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What Erdoğan’s reelection means for Turkey’s political system, economy and foreign policy

file photo: turkish president tayyip erdogan addresses his supporters in istanbul
Though he has yet to clinch victory - Tayyip Erdogan's momentum has only grown since he emerged with a solid lead in the first round on May 14

Recep Tayyip Erdoğan has been reelected as president, ensuring that his term as leader of Turkey will extend to a quarter century.

The electorate returned Erdoğan to power in a runoff vote on May 28, 2023, with 52% of votes. But with 48% of voters siding with opposition leader Kemal Kılıçdaroğlu, Erdoğan will have to govern a divided nation in its centennial year.

As a professor of political science, I have analyzed Turkish politics for many years. The election provided a stark choice for Turkey’s voters: To end or extend Erdogan’s two-decade-long creep toward authoritarian-style governance. The decision to opt for the latter will dictate the country’s future in key ways, both domestically and in terms of its relationships with Western countries.

Turkey had its first democratic election in May 1950. Since then it has had a multiparty competitive system, albeit one that has been sporadically interrupted by several military coups.

In the last 10 years, Erdoğan has taken Turkey down a more autocratic, one-man-rule style of governance. This has included restrictions on freedom of speech, freedom of the press and free assembly.

There is a little reason to believe that Erdoğan, enboldened by a fresh mandate, will reverse this trajectory.

Erdoğan won the election without making any promises about restoring or expanding rights and freedoms. Rather, his campaign signaled an intention to continue Turkey’s path toward being a conservative, religious state – a far cry from the vision of a modern, secular nation of founder Mustafa Kemal Atatürk.

In the run-up to the election, Erdoğan presented himself as the leader of religious conservatives – reciting the Quran in Hagia Sophia and addressing the people in another mosque following the Friday prayer. He also presented himself as a militarist leader, using battleships, drones and other weapons as campaign instruments and uploading a new Twitter profile photo with an air force pilot jacket. This posturing combined with his accusations that the opposition was collaborating with the PKK – a Kurdish separatist organization designated as a terrorist organization by Turkey – suggests that Erdoğan continues to promote Turkish nationalism and militarism.

The runoff victory for Erdoğan comes just two weeks after his Justice and Development Party and coalition partners won a parliamentary majority. It means that the opposition will have no executive or legislative power to restrict Erdoğan’s agenda.

Another important and consistent characteristic of Erdoğan’s presidential campaign was his criticism of the West in general and the United States in particular.

Erdoğan has accused the U.S. of a variety of perceived slights and Washington’s stance on issues affecting Turkey. In the past year, the Turkish leader has criticized over Washington’s support of the Syrian affiliate of the Kurdish PKK and protested the deployment of U.S. armored vehicles on two Greek Islands. Meanwhile, he has pointedly distanced himself from NATO allies on the issue of Russian sanctions, and instead talked up Turkey’s “special relationship” with Russia.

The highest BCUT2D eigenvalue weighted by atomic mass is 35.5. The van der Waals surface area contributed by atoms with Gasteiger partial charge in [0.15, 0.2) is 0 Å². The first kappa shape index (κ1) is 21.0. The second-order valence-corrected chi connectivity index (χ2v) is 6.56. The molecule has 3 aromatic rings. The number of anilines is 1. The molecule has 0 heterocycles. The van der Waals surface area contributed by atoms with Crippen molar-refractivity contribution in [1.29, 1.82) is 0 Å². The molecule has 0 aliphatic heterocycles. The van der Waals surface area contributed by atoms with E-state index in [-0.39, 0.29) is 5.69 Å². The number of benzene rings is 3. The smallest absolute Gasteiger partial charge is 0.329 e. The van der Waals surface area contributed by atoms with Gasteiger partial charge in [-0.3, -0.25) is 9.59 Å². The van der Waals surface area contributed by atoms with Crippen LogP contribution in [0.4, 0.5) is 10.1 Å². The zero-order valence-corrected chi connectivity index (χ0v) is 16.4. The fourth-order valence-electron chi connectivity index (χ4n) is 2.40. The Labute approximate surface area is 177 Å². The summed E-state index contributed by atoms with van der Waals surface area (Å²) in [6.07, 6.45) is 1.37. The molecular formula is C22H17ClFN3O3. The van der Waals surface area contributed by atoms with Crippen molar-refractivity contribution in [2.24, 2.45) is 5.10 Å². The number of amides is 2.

In mid-April, Erdoğan framed the election as a chance for voters to “send a message to the West” which, he claimed, was supporting the opposition candidate. “This country does not look at what the West says, neither when fighting terrorism nor in determining its economic policies,” he said.

Some of this was campaign rhetoric. And Erdoğan may make some attempts to heal rifts with Western countries, such as approving Sweden’s NATO membership bid – something he has to date refused to do over what Turkey sees as the Nordic country’s harboring of Kurdish terrorists.

But even such a concession would not amount to a transformation of Erdoğan’s deeply critical attitude to Western countries overall.

Indeed, the only factor that may force Erdoğan to return Turkey to a pro-Western position is Turkey’s ongoing economic crisis – which might necessitate the support of wealthy Western states and institutions.

Since 2018, the Turkish economy has shown symptoms of a crisis. Turkey’s currency, the lira, has fallen in value precipitously. In March, it fell to a new low of 19 to the dollar. Moreover, in 2022, the annual inflation rate surpassed 80%.

In order to win the elections, Erdoğan pursued several policies that appealed to voters but may further stress the economy and bleed national reserves. They include dropping the retirement age and giving a 45% pay raise to public workers.

Meanwhile, economic crisis and authoritarian policies have resulted in a “brain drain” with many educated young people moving to Western European countries.

If the election result leads to a further exodus of skilled, educated workers, then it will only weaken Turkey’s capability of confronting its economic crisis. Such thinking could nudge Erdoğan towards a rethink over policies that alienate younger, secular Turks.

It could also force Erdoğan to reevaluate his foreign policy. At present, the Turkish leader has looked to Qatar, Saudi Arabia and Russia for financial support. If this appears to be insufficient, Erdoğan may be forced to seek stronger relations with the United States to facilitate financial aid from the International Monetary Fund and other international organizations.

Erdoğan won the election without making any promises of change regarding domestic or foreign policy. But if the economic crisis he faces fails to abate, change may be forced upon him.

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